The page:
The Environmental Protection Agency (EPA) just issued a final rule leaving in place existing national outdoor air standards for fine particulate matter — i.e., soot and dust called “PM2.5.”

It’s an incredible accomplishment for the Trump EPA and those of us who have worked on the issue for more than 20 years.

Here’s the condensed story.

By 1990, U.S. outdoor air quality had dramatically improved from the 1960s and the EPA bureaucracy had basically run out of ways to further regulate it, especially with respect to larger (coarse) particulate matter.

But then in the early 1990s, Harvard researchers came up with the idea the EPA was overlooking the health threat posed by much smaller (fine) particulate matter (PM2.5).

The Harvard researchers estimated that PM2.5 in outdoor air was causing tens of thousands of people to die prematurely every year. Eventually during the Obama administration, the EPA would claim that PM2.5 in outdoor air was killing about 570,000 people per year.

Skeptical of the claim that PM2.5 killed people, the EPA’s panel of outside scientific experts, the Clean Air Scientific Advisory Committee (CASAC), asked the agency in 1994 to provide the scientific data used by the Harvard researchers so they could be reviewed. After all, the Harvard research had been funded by the EPA — i.e., with taxpayer money.

The EPA refused.

Then in 1996, the Clinton EPA proposed for the first time to regulate PM2.5 on the basis that the regulation would prevent 20,000 premature deaths per year. Valuing each life saved at $5 million, the EPA estimated that PM2.5 would provide $100 billion in monetized health benefits to the US economy.

These “benefits” were used to offset the costs of a companion regulation that would have tightened the outdoor air quality standard for ozone (smog).

On the heels of CASAC determining that the EPA offered no evidence that PM2.5 killed anyone, Congress asked EPA for the underlying data.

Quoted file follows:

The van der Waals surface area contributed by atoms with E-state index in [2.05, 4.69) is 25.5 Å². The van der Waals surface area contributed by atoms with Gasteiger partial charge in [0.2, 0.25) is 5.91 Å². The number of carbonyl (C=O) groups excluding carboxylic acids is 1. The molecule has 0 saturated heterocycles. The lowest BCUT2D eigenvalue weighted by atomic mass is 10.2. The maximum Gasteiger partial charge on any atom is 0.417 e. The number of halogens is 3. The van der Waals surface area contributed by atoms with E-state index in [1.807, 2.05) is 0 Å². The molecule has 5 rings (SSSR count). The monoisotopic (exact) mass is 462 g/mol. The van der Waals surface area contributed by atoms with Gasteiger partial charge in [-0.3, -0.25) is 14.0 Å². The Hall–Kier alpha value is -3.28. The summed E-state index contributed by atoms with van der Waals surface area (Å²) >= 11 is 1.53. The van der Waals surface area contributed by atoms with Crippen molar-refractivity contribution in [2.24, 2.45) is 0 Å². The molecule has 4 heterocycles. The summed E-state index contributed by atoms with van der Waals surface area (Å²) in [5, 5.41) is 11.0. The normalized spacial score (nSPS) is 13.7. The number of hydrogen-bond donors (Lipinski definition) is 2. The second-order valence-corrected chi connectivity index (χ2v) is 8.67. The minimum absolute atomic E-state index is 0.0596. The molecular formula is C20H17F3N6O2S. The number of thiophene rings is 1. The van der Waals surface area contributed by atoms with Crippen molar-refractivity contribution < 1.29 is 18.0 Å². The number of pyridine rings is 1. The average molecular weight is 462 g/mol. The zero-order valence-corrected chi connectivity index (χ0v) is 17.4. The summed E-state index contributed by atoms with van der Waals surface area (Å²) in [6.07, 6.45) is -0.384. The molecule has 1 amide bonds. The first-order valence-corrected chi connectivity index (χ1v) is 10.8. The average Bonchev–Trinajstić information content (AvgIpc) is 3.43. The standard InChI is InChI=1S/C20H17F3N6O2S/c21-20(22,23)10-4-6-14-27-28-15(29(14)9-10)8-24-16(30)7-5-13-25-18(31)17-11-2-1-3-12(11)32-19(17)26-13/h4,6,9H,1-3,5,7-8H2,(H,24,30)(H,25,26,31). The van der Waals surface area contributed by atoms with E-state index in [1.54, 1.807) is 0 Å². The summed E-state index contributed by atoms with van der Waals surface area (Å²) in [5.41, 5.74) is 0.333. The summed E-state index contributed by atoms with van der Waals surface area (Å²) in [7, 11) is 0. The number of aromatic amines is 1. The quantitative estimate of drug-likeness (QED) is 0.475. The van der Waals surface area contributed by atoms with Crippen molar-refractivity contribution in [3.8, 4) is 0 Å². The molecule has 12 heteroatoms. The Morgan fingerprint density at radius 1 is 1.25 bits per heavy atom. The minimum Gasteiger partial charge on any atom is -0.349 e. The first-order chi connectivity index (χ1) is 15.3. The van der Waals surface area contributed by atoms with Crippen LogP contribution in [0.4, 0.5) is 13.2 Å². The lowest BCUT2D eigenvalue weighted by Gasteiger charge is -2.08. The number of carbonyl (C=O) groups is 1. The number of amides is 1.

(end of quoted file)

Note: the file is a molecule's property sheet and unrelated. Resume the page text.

Then-Clinton EPA official (and now potential Biden appointee for EPA chief) Mary Nichols told Congress that she could see no useful purpose in providing the data for independent review. Ignoring Congress, the EPA proceeded to finalize its PM2.5 and ozone regulations imposing compliance costs of at least $100 billion per year on the U.S. economy.

When the Obama administration came to power in 2009, the EPA began using PM2.5 even more aggressively as a regulatory weapon in its war on the coal industry.

By 2012, the EPA had announced rules to regulate PM2.5 emissions from coal-fired power plant smokestacks that were so stringent, they virtually destroyed the coal industry, eventually wiping out 95 percent of its market value, killing 50,000 high paying coal jobs and sending the largest coal companies into bankruptcy.

The EPA dubiously claimed these rules would save as many as 38,000 lives per year and provide as much as $380 billion in monetized health benefits to the economy every year.

Of course, these claims and regulatory actions were all based on scientific data that neither the EPA nor the Harvard researchers would allow anyone to see. It was, in effect, secret science.

During the Obama administration, three sessions of Congress passed bills to force the EPA to release the secret data. Congress even subpoenaed the EPA to no avail. Not only did the EPA ignore the subpoena, but EPA staff also doubled down and indicated that it would continue to tighten PM2.5 regulation.

This madness ceased when the Trump administration took over.

Based on the work of a small group of researchers including myself, doing novel scientific research and exposing embarrassing EPA information via the Freedom of Information Act, we were able to persuade the EPA’s CASAC board in December 2019 that the agency’s previous conclusions regarding PM2.5 killing people were all junk science.

And now relying on CASAC’s dismissal as junk science of the EPA’s claims regarding PM2.5, the Trump EPA has ignored EPA staff (which is still hiding the Harvard data) and opted not to further tighten the PM2.5 standard.

Unfortunately, this has all come too late for most of the coal industry. Worse, with the prospect of Biden EPA looming, we can expect the EPA to return to its agenda of a secret- and junk science-driven and job-killing PM2.5 regulation.